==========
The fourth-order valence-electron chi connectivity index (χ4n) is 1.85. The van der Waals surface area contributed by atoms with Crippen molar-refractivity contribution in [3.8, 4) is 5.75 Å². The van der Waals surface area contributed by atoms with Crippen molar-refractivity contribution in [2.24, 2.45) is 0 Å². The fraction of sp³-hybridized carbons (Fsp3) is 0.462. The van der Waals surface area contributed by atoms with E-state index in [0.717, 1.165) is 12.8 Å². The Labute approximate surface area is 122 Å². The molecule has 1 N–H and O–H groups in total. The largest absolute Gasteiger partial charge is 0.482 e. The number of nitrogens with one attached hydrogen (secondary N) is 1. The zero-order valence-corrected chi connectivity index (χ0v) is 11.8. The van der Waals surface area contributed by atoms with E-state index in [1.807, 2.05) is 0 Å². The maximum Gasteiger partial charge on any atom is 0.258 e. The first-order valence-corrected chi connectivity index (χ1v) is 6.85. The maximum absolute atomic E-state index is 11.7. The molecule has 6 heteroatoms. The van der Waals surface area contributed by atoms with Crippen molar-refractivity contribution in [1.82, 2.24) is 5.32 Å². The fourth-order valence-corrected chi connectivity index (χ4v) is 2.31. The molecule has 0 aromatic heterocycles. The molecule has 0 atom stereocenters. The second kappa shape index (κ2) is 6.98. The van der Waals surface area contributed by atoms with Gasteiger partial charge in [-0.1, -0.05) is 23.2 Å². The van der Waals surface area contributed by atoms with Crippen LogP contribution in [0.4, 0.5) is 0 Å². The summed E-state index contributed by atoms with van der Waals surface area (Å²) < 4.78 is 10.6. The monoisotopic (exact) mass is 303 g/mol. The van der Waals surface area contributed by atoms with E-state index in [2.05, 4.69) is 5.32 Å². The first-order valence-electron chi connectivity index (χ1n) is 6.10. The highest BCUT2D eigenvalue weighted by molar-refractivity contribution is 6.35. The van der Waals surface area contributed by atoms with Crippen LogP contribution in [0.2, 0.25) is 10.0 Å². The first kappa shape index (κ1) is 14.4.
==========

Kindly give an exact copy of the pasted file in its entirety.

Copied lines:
The fourth-order valence-electron chi connectivity index (χ4n) is 1.85. The van der Waals surface area contributed by atoms with Crippen molar-refractivity contribution in [3.8, 4) is 5.75 Å². The van der Waals surface area contributed by atoms with Crippen molar-refractivity contribution in [2.24, 2.45) is 0 Å². The fraction of sp³-hybridized carbons (Fsp3) is 0.462. The van der Waals surface area contributed by atoms with E-state index in [0.717, 1.165) is 12.8 Å². The Labute approximate surface area is 122 Å². The molecule has 1 N–H and O–H groups in total. The largest absolute Gasteiger partial charge is 0.482 e. The number of nitrogens with one attached hydrogen (secondary N) is 1. The zero-order valence-corrected chi connectivity index (χ0v) is 11.8. The van der Waals surface area contributed by atoms with E-state index in [1.807, 2.05) is 0 Å². The maximum Gasteiger partial charge on any atom is 0.258 e. The first-order valence-corrected chi connectivity index (χ1v) is 6.85. The maximum absolute atomic E-state index is 11.7. The molecule has 6 heteroatoms. The van der Waals surface area contributed by atoms with Crippen molar-refractivity contribution in [1.82, 2.24) is 5.32 Å². The fourth-order valence-corrected chi connectivity index (χ4v) is 2.31. The molecule has 0 aromatic heterocycles. The molecule has 0 atom stereocenters. The second kappa shape index (κ2) is 6.98. The van der Waals surface area contributed by atoms with Gasteiger partial charge in [-0.1, -0.05) is 23.2 Å². The van der Waals surface area contributed by atoms with Crippen LogP contribution in [0.4, 0.5) is 0 Å². The summed E-state index contributed by atoms with van der Waals surface area (Å²) < 4.78 is 10.6. The monoisotopic (exact) mass is 303 g/mol. The van der Waals surface area contributed by atoms with E-state index in [2.05, 4.69) is 5.32 Å². The first-order valence-electron chi connectivity index (χ1n) is 6.10. The highest BCUT2D eigenvalue weighted by molar-refractivity contribution is 6.35. The van der Waals surface area contributed by atoms with Crippen LogP contribution in [0.2, 0.25) is 10.0 Å². The first kappa shape index (κ1) is 14.4.